Creating good content is more important than ever, but are marketers and creatives working together as well as they could? We talked to 789 marketers and creatives to see what’s getting in the way of producing outstanding content.
Through our original research, you'll learn:
- Where creative teams come up short
- How marketers can do better
- Best practices for improving communication
First 3 Pages
HOW MARKETERS AND CREATIVES CAN GET ALONG
New survey research on what it takes to produce better content.
While a lot of things have to go right to be a successful content marketer, none of them matter if you don’t have good content.
As a discipline, content marketing is exploding. According to eMarketer, more than $118 billion is spent annually on the production and distribution of digital content. That number is projected to reach $300 billion by 2019. At the same time, competition is on the rise because the size and content consumption of the U.S. audience has plateaued: The impact of this increase in competition is starting to be felt by content marketers. For example, the Content Marketing Institute’s 2016 B2B Content Marketing Survey revealed that the number of marketers describing their organizations as effective at content marketing dropped to 30% (from 38% in the 2015 survey).To understand more about what it takes to produce content that’s effective in this increasingly crowded space, we surveyed 789 marketers and creatives to see how they work together. Read on to see what’s working, what’s not, and how people on both sides of the creative divide can do a better job of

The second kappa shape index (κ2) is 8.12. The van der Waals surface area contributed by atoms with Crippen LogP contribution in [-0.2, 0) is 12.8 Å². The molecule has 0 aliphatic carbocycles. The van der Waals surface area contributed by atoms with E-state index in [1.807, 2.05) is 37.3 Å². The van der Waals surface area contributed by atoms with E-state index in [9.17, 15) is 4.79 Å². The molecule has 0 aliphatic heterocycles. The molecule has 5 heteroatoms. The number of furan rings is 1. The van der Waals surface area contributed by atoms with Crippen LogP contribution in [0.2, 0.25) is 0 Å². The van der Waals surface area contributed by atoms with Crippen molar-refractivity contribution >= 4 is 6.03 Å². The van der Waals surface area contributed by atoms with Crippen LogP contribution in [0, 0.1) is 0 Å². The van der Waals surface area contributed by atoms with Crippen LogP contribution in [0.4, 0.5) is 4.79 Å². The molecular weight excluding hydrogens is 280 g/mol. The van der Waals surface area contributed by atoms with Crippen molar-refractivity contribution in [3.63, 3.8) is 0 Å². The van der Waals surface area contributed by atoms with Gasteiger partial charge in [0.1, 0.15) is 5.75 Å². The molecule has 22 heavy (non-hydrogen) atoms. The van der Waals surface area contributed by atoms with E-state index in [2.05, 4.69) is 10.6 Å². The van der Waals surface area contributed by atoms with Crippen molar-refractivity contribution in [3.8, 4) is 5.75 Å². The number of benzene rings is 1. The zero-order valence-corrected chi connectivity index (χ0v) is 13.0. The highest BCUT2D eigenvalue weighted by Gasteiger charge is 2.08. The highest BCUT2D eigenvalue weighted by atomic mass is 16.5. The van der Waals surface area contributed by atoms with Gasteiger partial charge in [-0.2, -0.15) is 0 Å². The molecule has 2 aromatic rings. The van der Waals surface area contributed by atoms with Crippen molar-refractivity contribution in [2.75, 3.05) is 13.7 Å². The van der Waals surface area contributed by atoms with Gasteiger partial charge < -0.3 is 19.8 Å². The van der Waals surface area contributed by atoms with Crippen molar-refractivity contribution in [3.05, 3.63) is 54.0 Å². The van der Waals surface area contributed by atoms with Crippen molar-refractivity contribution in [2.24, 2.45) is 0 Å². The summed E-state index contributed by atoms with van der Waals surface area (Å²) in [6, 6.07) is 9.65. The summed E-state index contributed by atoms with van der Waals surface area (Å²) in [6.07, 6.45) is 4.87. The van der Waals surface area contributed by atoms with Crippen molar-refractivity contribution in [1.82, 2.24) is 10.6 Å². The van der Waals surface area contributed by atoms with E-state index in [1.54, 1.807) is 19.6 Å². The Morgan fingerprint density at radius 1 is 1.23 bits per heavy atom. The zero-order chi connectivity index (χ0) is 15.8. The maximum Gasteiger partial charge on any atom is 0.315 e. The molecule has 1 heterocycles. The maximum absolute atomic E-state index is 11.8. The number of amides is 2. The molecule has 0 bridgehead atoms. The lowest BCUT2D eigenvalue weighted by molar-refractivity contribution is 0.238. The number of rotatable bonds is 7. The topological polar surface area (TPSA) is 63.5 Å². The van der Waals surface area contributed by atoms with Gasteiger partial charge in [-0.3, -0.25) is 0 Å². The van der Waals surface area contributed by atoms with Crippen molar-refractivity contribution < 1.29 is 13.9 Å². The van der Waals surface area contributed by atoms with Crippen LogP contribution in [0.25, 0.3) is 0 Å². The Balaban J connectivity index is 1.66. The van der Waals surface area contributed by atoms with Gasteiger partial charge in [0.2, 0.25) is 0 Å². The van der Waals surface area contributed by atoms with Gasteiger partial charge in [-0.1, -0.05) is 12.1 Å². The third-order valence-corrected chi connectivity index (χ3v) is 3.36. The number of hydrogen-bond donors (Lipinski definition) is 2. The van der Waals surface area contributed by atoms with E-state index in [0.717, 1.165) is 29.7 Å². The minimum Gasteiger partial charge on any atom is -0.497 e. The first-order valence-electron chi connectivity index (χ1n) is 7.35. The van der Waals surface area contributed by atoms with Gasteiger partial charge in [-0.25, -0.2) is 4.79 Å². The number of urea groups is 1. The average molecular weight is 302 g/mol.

producing content that stands out.
Marketers consisted of people who identified themselves as “marketers
requesting content from writers and designers.”
Creatives described themselves as the “writers, designers and developers who create content for marketers.”
WHAT’S THE CREATIVE PROCESS LIKE?
Our study revealed that the relationship between marketers and their creative teams isn’t always harmonious. At a high level, these were the biggest observations:
Better communication is needed– especially when it comes to briefing, feedback, and scoping projects.
1 Perception gap in key areas.
Both marketers and creatives
have a rosier view of their own performance than their
counterparts – especially with delivering final content that
meets expectation or giving actionable feedback.
2 Creative teams are understaffed.
One thing marketers
and creatives agreed on was that creative teams don’t
usually have the personnel they need. Fifty-eight percent
of marketers with in-house teams turn to freelancers,
agencies and online services to scale their efforts.
3 Each of these findings is based on a number of data points.
In the pages that follow, we’ll look at each of them separately.The most common words used
when creatives and marketers described working together.